March 6, 2013
Incoming CCA chair brings years of experience to new role
For incoming Canadian Construction Association (CCA) chair Frank Rizzardo, the entrepreneurial and community-minded president and general manager of Emcon Services Inc. of Merritt, B.C., participating in association activities has proven to be a rewarding experience.
“Most of my career has been on the horizontal side of the business,” said Rizzardo, who became a CCA director in 2002 and subsequently chaired the roadbuilders’ council from 2006 to 2008.
He has sat on several committees as well.
“But at CCA, I have been exposed to a broader cross-section of construction. I’ve gotten to understand those guys a bit better. I’ve found that some of the issues they’re facing are exactly the same as ours. They’re just framed differently.”
Rizzardo, who recently completed an extended term as a director of the B.C. Road Builders & Heavy Construction Association and is a past chair of the Western Canada Roadbuilders and Heavy Construction Association, has also been active at the international level in the roadbuilding community.
He has served on several technical committees at the World Road Association, an organization that brings together road administrations of 120 governments and has members in more than 140 countries.
“You get to see what the rest of the world is doing,” Rizzardo said.
“You don’t ever want to think that you are the most enlightened person in the world. There are other people out there doing interesting things as well.”
Rizzardo, who also sat on the board of the Transportation Association of Canada, got his start in the roadbuilding industry after graduating from the British Columbia Institute of Technology in 1973.
He majored in civil and structural engineering and highway design.
He launched his career at the province’s Ministry of Transportation in North Vancouver, initially doing highway design under the guidance of senior ministry staff.
He later relocated to Victoria, where he became involved in long-range planning for roads that were 15 or 20 years in the future.
“I had to swear an oath of secrecy because of the potential for real estate booms in some of the locations,” Rizzardo recalled.
At one juncture, he worked on an alignment for a section of the Coquihalla Highway.
He later gained operations experience in various centres across the province.
In 1988, Rizzardo moved into the private sector after the provincial government decided to outsource highway maintenance.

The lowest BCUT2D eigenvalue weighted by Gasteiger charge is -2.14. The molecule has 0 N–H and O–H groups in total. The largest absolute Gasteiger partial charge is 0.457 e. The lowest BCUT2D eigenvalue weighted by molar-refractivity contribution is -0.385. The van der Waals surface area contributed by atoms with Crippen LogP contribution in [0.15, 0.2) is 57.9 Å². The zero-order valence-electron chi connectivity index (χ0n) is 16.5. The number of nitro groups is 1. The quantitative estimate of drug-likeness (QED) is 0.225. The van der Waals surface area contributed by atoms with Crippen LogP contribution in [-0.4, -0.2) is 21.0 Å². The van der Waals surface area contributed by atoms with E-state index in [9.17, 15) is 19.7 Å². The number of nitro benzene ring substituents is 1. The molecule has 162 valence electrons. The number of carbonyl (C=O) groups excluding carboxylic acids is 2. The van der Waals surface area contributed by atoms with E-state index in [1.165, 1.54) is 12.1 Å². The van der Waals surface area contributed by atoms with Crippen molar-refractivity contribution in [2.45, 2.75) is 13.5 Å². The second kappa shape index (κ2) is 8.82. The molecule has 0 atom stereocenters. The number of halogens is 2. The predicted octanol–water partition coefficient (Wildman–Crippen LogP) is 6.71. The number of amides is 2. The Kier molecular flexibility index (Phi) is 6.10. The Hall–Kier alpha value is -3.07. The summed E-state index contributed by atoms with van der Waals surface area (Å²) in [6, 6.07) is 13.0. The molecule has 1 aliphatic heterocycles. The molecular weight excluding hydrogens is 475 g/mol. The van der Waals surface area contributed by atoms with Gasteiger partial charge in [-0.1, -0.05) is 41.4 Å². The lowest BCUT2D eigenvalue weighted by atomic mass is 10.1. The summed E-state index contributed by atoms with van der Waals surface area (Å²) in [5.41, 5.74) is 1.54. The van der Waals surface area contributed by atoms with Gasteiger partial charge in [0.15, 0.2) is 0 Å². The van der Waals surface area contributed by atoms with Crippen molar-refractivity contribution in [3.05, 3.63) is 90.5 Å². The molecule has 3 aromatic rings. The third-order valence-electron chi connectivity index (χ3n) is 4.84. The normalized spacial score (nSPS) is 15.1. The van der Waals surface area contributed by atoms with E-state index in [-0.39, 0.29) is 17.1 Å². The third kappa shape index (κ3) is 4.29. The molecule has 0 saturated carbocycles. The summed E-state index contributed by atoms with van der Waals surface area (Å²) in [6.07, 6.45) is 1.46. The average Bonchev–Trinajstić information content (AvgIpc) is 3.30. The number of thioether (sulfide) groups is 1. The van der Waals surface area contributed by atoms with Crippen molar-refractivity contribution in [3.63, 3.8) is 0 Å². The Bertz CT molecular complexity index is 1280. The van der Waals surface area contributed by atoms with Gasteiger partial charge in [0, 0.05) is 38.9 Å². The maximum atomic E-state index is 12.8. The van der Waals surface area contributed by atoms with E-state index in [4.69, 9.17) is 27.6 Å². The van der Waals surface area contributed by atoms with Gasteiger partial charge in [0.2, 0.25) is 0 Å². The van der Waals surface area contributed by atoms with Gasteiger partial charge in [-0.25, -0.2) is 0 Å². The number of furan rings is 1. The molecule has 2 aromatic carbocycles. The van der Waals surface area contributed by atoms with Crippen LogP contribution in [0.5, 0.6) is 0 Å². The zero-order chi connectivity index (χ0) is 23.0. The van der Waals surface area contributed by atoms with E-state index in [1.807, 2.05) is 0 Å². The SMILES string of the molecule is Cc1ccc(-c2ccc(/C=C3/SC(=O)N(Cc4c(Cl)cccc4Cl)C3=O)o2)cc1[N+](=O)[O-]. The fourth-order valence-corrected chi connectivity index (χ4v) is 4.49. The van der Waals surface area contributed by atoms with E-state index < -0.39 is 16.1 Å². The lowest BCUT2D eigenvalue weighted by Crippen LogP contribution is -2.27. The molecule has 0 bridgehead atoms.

“The ministry encouraged managers to consider exiting,” he recalls.
“There were eight of us at the time that did that. They either started companies or partnered with existing companies or led existing companies.
“Those guys all succeeded. While a number of them have since retired, the companies they started still exist.”
Rizzardo set up Emcon in partnership with Glenn Walsh, a contractor who brought complementary business skills to the table.
Emcon now is comprised of a group of companies that specialize in highway maintenance, paving, bridge construction and equipment hauling. It also is involved in other activities, including real estate development.
“Many of the people who started with us are still with us today,” Rizzardo said.
Emcon was the first contractor in the province to partner with the Transportation Ministry on installation of automated road weather station information stations.
The company has continued to partner on installation of cameras for remote sites.
The company has also developed a unique bridge lift system for ballast wall and cap replacement of timber structures.
It is one of a select number of companies that provides under-bridge inspection services to private contractors, municipalities and engineering companies in the province.
Despite his busy schedule, Rizzardo still finds time to serve the community in various capacities.
He can be seen cooking eggs for the local Rotary pancake breakfast, working on Rotary Park projects, manning the counter at the Merritt Centennials hockey club booster booth, moderating public forums and even having his head shaved in support of cancer research.
“We have raised four boys in the community,” he said.
“The community has helped us raise those kids. The groups in which I participate have made their growing-up years very positive. You can’t just live in this world and not give back.”
At the international level, Rizzardo is particularly proud of a Rotary initiative that involved donating a well to a community in Africa.
“We changed the lives of 1,200 people with that well,” he said.
Rizzardo succeeds John Schubert, president of McCaine Electrical Ltd. as chair of the CCA, which represents more than 17,000 companies.
The association is holding its annual conference this week in La Malbaie, Que.
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